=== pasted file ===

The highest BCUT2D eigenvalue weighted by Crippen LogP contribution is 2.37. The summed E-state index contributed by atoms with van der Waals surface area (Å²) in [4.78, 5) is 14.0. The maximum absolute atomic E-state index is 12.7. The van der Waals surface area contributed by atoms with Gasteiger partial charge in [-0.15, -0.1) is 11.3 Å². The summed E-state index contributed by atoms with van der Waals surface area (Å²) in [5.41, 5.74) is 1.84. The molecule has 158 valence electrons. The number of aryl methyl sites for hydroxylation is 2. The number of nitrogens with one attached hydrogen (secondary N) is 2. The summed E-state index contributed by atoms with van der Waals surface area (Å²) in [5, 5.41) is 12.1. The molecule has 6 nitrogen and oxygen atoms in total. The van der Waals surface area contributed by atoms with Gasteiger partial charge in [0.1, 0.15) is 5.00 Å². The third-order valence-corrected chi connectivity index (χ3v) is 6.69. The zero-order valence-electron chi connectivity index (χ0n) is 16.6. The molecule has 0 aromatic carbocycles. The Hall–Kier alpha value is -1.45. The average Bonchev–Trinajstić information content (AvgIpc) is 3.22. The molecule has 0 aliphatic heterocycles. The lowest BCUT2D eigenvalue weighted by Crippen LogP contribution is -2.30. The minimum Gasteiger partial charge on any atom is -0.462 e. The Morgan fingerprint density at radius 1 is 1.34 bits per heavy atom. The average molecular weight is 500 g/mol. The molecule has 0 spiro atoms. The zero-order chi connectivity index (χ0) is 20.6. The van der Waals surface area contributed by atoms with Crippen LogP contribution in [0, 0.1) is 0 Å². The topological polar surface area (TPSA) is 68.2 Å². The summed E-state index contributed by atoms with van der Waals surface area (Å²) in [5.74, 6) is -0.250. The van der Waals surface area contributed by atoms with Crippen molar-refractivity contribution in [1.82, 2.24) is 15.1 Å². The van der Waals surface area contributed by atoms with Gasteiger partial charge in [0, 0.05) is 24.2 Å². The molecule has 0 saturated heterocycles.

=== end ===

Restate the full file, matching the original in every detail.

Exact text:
The highest BCUT2D eigenvalue weighted by Crippen LogP contribution is 2.37. The summed E-state index contributed by atoms with van der Waals surface area (Å²) in [4.78, 5) is 14.0. The maximum absolute atomic E-state index is 12.7. The van der Waals surface area contributed by atoms with Gasteiger partial charge in [-0.15, -0.1) is 11.3 Å². The summed E-state index contributed by atoms with van der Waals surface area (Å²) in [5.41, 5.74) is 1.84. The molecule has 158 valence electrons. The number of aryl methyl sites for hydroxylation is 2. The number of nitrogens with one attached hydrogen (secondary N) is 2. The summed E-state index contributed by atoms with van der Waals surface area (Å²) in [5, 5.41) is 12.1. The molecule has 6 nitrogen and oxygen atoms in total. The van der Waals surface area contributed by atoms with Gasteiger partial charge in [0.1, 0.15) is 5.00 Å². The third-order valence-corrected chi connectivity index (χ3v) is 6.69. The zero-order valence-electron chi connectivity index (χ0n) is 16.6. The molecule has 0 aromatic carbocycles. The Hall–Kier alpha value is -1.45. The average Bonchev–Trinajstić information content (AvgIpc) is 3.22. The molecule has 0 aliphatic heterocycles. The lowest BCUT2D eigenvalue weighted by Crippen LogP contribution is -2.30. The minimum Gasteiger partial charge on any atom is -0.462 e. The Morgan fingerprint density at radius 1 is 1.34 bits per heavy atom. The average molecular weight is 500 g/mol. The molecule has 0 spiro atoms. The zero-order chi connectivity index (χ0) is 20.6. The van der Waals surface area contributed by atoms with Crippen LogP contribution in [0, 0.1) is 0 Å². The topological polar surface area (TPSA) is 68.2 Å². The summed E-state index contributed by atoms with van der Waals surface area (Å²) in [5.74, 6) is -0.250. The van der Waals surface area contributed by atoms with Crippen molar-refractivity contribution in [1.82, 2.24) is 15.1 Å². The van der Waals surface area contributed by atoms with Gasteiger partial charge in [0, 0.05) is 24.2 Å². The molecule has 0 saturated heterocycles.